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Everything You Know About Denvers Real Estate Market Is Wrong
From 5280 May 2017
By: Natasha Gardner
Well, maybe not everything. But thanks to scant housing inventory, massive population growth, and still-low interest rates, buying or selling a home in—or even near—the Mile High City means stepping into a fierce game with ever-changing rules. Here’s how to play the market right now.
Let’s start with the good news: If you own a house in Denver, its value probably has gone up in the past year. If you sell that home, you’ll likely pocket some cash. And if you’re looking to buy here…well, at least you’re investing in an appreciating market. (Median home-sale prices are increasing more than 30 percent year over year in some areas.) Plus, the market is so hot that real estate agents can make solid arguments for why purchasing a property in nearly any Denver neighborhood is a good idea.
But all that buying and selling means the metro area’s housing market is a different beast today than it was a decade ago. Denver once was known as a place where you could buy a stand-alone home with a yard, in a central neighborhood, for less than $350,000. Today, that house is real estate’s version of a pink unicorn. When one is spotted, there’s a frenzy of offers—many above asking price—with cash-only options, rent-back promises, appraisal waivers, and sometimes more bizarro proposals, like the buyer who suggested adopting a seller’s cat because the seller was moving out of the country (the buyer still didn’t win the bid).
To make sense of these changes, we asked more than a dozen real estate experts—with over 200 years of collective experience—for the new rules of surviving (or even thriving) in Denver’s real estate market. Along the way, we discovered a must-have app for house searching; compiled top neighborhoods for a variety of buyers; and gleaned advice on learning to love the home you can afford. Because, in this climate, the most difficult part might simply be getting into the game.
The Fine Print
Median sale prices for attached single-family and detached single-family homes, percentage changes in those prices (year over year), and median days on market (DOM) are through January 2017 and were provided by REColorado, via agent Jill Schafer, with Kentwood Real Estate; neighborhood boundaries were determined by Schafer.
Rule No. 1
Understand the impact of record-low inventory levels.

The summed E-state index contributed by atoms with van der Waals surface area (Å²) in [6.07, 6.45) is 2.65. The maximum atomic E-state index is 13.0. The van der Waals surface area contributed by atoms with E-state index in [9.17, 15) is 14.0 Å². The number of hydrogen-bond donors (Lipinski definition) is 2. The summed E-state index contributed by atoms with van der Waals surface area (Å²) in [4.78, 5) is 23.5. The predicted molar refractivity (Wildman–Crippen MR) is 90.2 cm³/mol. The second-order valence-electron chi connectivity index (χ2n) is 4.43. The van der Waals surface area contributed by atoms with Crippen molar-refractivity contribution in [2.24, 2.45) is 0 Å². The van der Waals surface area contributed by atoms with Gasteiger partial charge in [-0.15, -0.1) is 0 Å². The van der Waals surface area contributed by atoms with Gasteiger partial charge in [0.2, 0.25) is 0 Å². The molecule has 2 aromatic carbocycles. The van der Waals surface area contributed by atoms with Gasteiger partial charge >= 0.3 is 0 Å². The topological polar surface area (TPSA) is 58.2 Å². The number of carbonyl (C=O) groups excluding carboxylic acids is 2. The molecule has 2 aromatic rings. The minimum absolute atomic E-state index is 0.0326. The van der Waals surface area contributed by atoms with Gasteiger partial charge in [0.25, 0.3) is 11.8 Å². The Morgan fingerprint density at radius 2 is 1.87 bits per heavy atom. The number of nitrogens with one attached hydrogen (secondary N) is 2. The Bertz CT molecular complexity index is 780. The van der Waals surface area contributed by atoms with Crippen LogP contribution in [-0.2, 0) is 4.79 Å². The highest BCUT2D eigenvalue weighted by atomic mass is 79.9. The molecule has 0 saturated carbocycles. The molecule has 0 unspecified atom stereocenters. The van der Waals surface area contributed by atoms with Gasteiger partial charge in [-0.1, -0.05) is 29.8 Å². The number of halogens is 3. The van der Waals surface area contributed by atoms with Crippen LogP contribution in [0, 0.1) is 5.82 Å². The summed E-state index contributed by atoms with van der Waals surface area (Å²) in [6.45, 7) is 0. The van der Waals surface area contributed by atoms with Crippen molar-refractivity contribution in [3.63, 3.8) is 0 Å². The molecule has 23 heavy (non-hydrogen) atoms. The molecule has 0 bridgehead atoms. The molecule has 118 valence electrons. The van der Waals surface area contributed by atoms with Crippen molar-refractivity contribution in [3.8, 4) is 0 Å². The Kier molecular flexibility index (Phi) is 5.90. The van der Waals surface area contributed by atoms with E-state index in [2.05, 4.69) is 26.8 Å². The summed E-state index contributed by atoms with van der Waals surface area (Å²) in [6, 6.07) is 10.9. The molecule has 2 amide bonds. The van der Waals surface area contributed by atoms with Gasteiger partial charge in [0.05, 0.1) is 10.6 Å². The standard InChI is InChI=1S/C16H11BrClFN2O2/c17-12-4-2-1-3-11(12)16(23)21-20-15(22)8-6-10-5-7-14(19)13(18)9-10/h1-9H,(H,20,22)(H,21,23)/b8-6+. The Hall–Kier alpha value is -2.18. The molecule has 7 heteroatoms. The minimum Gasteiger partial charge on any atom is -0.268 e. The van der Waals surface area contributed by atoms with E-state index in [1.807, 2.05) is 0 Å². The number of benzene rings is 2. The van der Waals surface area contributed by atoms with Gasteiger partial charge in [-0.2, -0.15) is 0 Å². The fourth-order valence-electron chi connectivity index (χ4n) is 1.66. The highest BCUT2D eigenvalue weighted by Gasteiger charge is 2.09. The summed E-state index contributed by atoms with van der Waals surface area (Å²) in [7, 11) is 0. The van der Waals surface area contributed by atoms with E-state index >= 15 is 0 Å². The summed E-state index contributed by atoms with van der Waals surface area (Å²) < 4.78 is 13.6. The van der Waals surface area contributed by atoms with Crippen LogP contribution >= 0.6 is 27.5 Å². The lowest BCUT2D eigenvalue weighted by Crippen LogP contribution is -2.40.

Like your favorite slopeside wipeout GIF, the Denver metro area is stuck in a loop: Lots of people want to buy homes. Prices rise because there isn’t enough inventory for all the new transplants, empty-nesters who want to downsize, and millennials having babies (see Rule 13 for more on our starter-home and condo shortages). Homeowners see the appreciation and consider selling…until they realize they won’t be able to afford to buy another home in Denver, so they stay put. Inventory stays low. Demand builds, which leads to—you guessed it—prices going up even further.
Rule No. 2
Target traditionally quiet times to buy and sell in what’s now a yearlong season.
The ups and downs of the market used to be predictable. Inventory would start to increase when tulips began blooming in the spring. By midsummer, buyers and sellers would be in a furor. And it would all wind down when the Broncos kicked off and snow started piling up in the mountains. Not anymore. “The selling season was off to an early start this year,” Kentwood City Properties’ Brigette Modglin says. “Inventory and sellers picked up once February hit.” For some buyers, looking at properties during quiet times (holidays, snowstorms, sweltering summer weekends when Denverites flee to the high country) is a strategy. “The smartest time for someone to purchase last year was during the election,” says Vivi Gloriod with Cherry Creek Properties. “Everyone was watching news and looking at Facebook instead [of buying].”
My name is RaNae Urso and I specialize in residential sales and buyer representation in the Denver Metro area. I have been in the real estate business over 14 years of my 30 years in Colorado. I enjo....
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